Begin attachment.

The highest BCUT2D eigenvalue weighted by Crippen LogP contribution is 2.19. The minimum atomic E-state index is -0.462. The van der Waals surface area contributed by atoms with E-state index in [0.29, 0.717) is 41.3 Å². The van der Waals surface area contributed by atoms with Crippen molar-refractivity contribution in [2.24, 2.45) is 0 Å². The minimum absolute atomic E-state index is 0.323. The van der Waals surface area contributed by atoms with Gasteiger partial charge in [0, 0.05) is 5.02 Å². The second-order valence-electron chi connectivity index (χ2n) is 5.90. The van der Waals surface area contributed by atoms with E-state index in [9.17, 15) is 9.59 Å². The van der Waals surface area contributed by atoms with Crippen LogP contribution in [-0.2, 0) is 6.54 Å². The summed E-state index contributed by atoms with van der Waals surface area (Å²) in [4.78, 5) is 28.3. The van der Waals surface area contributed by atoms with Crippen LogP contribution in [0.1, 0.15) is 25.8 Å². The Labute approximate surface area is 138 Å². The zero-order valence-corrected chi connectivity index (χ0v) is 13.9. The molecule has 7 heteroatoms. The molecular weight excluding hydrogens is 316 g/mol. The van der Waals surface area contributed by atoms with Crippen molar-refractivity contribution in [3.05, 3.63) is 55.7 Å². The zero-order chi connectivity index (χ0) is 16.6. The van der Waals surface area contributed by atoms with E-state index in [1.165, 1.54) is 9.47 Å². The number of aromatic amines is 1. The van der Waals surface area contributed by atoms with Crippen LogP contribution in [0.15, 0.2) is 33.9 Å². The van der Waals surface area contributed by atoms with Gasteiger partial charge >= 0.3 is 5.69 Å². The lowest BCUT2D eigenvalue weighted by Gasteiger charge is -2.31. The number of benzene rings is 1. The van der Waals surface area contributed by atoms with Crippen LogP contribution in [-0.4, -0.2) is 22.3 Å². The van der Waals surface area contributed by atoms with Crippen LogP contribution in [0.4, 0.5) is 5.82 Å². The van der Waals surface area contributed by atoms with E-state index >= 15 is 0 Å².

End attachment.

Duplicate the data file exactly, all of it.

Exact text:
The highest BCUT2D eigenvalue weighted by Crippen LogP contribution is 2.19. The minimum atomic E-state index is -0.462. The van der Waals surface area contributed by atoms with E-state index in [0.29, 0.717) is 41.3 Å². The van der Waals surface area contributed by atoms with Crippen molar-refractivity contribution in [2.24, 2.45) is 0 Å². The minimum absolute atomic E-state index is 0.323. The van der Waals surface area contributed by atoms with Gasteiger partial charge in [0, 0.05) is 5.02 Å². The second-order valence-electron chi connectivity index (χ2n) is 5.90. The van der Waals surface area contributed by atoms with E-state index in [9.17, 15) is 9.59 Å². The van der Waals surface area contributed by atoms with Crippen LogP contribution in [-0.2, 0) is 6.54 Å². The summed E-state index contributed by atoms with van der Waals surface area (Å²) in [4.78, 5) is 28.3. The van der Waals surface area contributed by atoms with Crippen LogP contribution in [0.1, 0.15) is 25.8 Å². The Labute approximate surface area is 138 Å². The zero-order valence-corrected chi connectivity index (χ0v) is 13.9. The molecule has 7 heteroatoms. The molecular weight excluding hydrogens is 316 g/mol. The van der Waals surface area contributed by atoms with Crippen molar-refractivity contribution in [3.05, 3.63) is 55.7 Å². The zero-order chi connectivity index (χ0) is 16.6. The van der Waals surface area contributed by atoms with E-state index in [1.165, 1.54) is 9.47 Å². The number of aromatic amines is 1. The van der Waals surface area contributed by atoms with Crippen LogP contribution in [0.15, 0.2) is 33.9 Å². The van der Waals surface area contributed by atoms with Gasteiger partial charge >= 0.3 is 5.69 Å². The lowest BCUT2D eigenvalue weighted by Gasteiger charge is -2.31. The number of benzene rings is 1. The van der Waals surface area contributed by atoms with Crippen LogP contribution in [-0.4, -0.2) is 22.3 Å². The van der Waals surface area contributed by atoms with Crippen LogP contribution in [0.4, 0.5) is 5.82 Å². The van der Waals surface area contributed by atoms with E-state index >= 15 is 0 Å².